“Nothing happened, just some huge scare.”
“But I don’t understand. Why is the police looking into this?”
Joaquin spoke for the very first time, his voice like steel though he looked more fragile than Julia had ever seen him.
“Is that why you asked me about the men in the house the other day?” His stare never left Chief Ramos. The chief only nodded his head.
Neither spoke for a while. Then Julia began telling Esperanza and Joaquin everything about the day of her run, the letter, the scorpions, the email and their visit last Sunday to the station in town.
After several Dios Mios and oh my Gods from both people she loved as if they were her own parents, Damian got up and started pacing up and down. His furrowed forehead reflected he was mulling this new piece of information inside his head. After a few more paces, he stopped.
“It doesn’t make sense. How could’ve he known about her books? That letter Julia got, it mentioned her as a writer.”
Chief Ramos’s hesitation was enough for Damian to figure it out. “You don’t think they’re connected.”
“It could be a nasty string of coincidences, Damian. We still haven’t found anything on the truck, the letter was sent by someone who knew for sure where Julia lives and Mario García had no idea when we asked him. The emails can be someone’s idea of a good laugh at your expense.”
“That’s bullshit.” Damian’s reaction sent chills down Julia’s spine.
Chief Ramos ignored his angry outburst and said to Julia. “Ms. Andersson, it could be your father had more than one enemy.”
“Yeah, maybe. The only problem is I hadn’t spoken or seen my father in several years before he died. So I have no idea if he had more than one person mad at him.”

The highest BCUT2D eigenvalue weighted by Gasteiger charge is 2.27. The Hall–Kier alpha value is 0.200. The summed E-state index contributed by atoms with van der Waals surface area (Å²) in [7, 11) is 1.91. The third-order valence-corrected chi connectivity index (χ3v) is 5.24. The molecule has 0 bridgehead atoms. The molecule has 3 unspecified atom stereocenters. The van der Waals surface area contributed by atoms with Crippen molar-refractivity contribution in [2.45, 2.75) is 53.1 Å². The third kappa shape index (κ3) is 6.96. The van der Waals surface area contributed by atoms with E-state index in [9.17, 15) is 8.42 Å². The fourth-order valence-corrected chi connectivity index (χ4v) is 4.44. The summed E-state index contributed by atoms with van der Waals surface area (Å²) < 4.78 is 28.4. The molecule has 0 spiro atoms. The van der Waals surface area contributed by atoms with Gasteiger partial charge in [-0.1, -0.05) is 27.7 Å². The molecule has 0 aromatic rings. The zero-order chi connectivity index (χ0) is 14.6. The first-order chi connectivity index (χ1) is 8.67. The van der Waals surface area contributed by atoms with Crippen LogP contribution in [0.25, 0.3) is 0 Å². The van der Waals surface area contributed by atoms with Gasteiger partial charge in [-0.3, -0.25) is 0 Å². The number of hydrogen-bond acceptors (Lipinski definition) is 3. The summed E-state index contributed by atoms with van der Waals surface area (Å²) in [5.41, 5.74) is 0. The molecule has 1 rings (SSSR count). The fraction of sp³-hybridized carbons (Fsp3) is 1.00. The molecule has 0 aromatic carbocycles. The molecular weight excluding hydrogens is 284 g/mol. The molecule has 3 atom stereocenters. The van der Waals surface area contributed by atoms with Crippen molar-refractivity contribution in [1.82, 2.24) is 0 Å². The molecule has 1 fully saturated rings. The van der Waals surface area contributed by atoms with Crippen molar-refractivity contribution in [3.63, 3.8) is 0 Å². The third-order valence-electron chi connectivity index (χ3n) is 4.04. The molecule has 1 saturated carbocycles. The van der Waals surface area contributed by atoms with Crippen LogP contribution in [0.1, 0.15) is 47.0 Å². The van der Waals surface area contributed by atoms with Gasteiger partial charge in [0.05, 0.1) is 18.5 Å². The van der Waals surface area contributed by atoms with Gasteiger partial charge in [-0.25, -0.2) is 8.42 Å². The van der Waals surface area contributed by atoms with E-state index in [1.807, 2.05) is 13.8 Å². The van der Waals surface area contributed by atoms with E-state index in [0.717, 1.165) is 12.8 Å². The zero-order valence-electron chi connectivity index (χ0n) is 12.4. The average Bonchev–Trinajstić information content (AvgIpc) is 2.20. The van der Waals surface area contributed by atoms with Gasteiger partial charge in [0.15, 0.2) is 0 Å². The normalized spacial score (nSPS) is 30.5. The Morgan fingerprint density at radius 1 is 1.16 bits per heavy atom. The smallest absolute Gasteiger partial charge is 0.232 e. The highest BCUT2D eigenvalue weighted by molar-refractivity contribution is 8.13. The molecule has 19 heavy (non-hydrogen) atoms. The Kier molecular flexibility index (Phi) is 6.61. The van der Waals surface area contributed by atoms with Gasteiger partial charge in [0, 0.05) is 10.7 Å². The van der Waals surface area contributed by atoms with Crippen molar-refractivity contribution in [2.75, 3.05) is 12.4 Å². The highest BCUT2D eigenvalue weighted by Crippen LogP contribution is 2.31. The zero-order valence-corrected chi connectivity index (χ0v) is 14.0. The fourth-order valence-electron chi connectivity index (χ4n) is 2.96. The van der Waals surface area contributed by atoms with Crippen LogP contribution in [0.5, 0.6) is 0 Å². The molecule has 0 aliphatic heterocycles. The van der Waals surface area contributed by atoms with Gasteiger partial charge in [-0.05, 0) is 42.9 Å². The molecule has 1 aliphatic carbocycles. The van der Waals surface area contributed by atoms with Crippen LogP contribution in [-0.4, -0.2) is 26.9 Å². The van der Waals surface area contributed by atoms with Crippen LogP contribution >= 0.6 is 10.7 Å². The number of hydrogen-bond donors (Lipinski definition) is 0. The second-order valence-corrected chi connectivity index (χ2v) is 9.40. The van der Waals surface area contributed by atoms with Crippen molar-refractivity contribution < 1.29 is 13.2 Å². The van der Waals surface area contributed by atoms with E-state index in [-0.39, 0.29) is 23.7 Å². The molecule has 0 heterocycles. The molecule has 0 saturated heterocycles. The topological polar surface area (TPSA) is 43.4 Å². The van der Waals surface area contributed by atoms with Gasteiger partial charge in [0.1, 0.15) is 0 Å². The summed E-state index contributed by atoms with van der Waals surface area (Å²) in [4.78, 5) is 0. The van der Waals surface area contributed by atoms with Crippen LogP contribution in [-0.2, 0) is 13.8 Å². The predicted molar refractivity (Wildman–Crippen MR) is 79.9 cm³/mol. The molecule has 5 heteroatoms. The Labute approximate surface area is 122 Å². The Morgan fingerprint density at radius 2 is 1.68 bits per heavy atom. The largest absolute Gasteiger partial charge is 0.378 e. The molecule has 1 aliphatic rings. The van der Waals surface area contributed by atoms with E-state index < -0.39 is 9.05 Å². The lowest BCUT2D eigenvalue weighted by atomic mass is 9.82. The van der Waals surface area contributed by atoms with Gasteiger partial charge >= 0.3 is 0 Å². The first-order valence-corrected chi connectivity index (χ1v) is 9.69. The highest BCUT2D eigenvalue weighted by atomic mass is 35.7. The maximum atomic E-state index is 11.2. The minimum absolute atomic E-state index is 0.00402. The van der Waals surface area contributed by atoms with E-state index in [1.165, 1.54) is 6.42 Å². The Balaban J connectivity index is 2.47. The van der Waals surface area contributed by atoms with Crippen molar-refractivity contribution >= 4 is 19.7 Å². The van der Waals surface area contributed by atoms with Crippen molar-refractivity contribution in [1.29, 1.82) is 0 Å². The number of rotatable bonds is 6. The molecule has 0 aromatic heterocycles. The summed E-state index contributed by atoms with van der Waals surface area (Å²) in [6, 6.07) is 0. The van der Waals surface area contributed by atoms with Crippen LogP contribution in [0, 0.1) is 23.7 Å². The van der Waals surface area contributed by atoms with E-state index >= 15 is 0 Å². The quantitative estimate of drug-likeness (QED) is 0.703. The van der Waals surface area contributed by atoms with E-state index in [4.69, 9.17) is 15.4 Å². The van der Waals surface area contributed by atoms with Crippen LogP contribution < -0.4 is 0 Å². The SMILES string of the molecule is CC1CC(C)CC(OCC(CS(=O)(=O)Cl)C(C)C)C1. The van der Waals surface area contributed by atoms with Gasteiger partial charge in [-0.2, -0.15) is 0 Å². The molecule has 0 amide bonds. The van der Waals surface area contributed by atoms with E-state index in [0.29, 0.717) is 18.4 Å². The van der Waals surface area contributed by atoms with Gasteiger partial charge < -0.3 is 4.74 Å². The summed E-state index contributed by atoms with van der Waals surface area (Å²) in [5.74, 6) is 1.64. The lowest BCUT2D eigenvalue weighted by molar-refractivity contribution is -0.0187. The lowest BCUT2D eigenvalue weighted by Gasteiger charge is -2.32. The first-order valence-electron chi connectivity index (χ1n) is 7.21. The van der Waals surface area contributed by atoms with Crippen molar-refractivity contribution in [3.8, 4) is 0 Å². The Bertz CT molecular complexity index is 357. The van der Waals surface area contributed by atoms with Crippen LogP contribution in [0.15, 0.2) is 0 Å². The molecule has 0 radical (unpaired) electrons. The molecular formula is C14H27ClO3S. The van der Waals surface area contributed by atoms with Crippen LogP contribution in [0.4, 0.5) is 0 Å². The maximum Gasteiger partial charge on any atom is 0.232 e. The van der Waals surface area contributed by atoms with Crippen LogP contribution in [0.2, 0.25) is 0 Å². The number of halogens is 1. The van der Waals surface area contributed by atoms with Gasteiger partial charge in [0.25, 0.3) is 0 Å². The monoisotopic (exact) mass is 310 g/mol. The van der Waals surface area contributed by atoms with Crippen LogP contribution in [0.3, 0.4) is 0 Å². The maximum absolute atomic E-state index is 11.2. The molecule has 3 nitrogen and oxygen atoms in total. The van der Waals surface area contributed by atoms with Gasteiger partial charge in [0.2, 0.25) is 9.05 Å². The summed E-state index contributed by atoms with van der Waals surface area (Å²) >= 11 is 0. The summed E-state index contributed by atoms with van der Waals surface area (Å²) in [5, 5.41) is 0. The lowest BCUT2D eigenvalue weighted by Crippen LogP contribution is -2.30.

She lowered her head to her hands and felt Esperanza’s arm on her back. Why such a nice day had to be spoiled by this absurdity? She wasn’t her father. Why did they want to hold her accountable for whatever he had done?
Chief Ramos rose.
“We’ll have Mario locked up for a few days. Unless you press charges, we’ll have to let him go.”
The chief excused himself and Joaquin walked him to the door and then outside to the entrance gate. Esperanza offered to make all of them some breakfast, leaving Julia alone with Damian. When he went to her, she closed her eyes.
“I don’t think that guy is behind it all.”
“I don’t think so, either. But there’s nothing more we can do today, apart from going down to the station before you go to Sonia’s. Not that it’ll do much.”
“No, it won’t.”
Damian kissed the top of her head.
“Don’t worry, I won’t let anything happen to you.”
Julia gave him a weak smile but didn’t feel reassured by his words. Not only was a madman still out there, waiting to strike, but if this didn’t come to an end before Friday, she might have to deal with it on her own back in New York.
What was worse, from their conversation this morning, Damian hadn’t precisely asked her to stay. He’d only informed her she would be free to go after Friday, but nothing more. The unease that she felt at thinking about leaving La Providencia increased when later after lunch, one of the mechanics from town brought her car, fixed and ready for its journey back to Guadalajara. It looked like she was ready to go back.
Maybe the fairy tale was about to come to an end and real life awaited Julia back in New York. With a heaviness inside her heart, she got dressed for work in the same attire as yesterday and packed a small bag with a change of clothes for the after party.
Damian gave her a lift down, since today she was expected to be at Sonia’s an hour earlier, at five o’clock. They had agreed to meet at midnight to see the fireworks with Lucas, then Damian would join Julia and her friends for the party, while Lucas stayed the night again with his mom. They also decided to stop by the police station after the party, on Thursday.
Julia wondered if it was her imagination, but as she crossed the square to the restaurant, she had the crawling feeling on her back that someone was watching her. After giving the boisterous main square a final full scan, she went into the restaurant and lost herself in the hurried pace of the place and the excitement of the day. In between food and drink orders, the occasional chat with a fellow American or some European tourist or one of the local families, Julia forgot momentarily about her problems.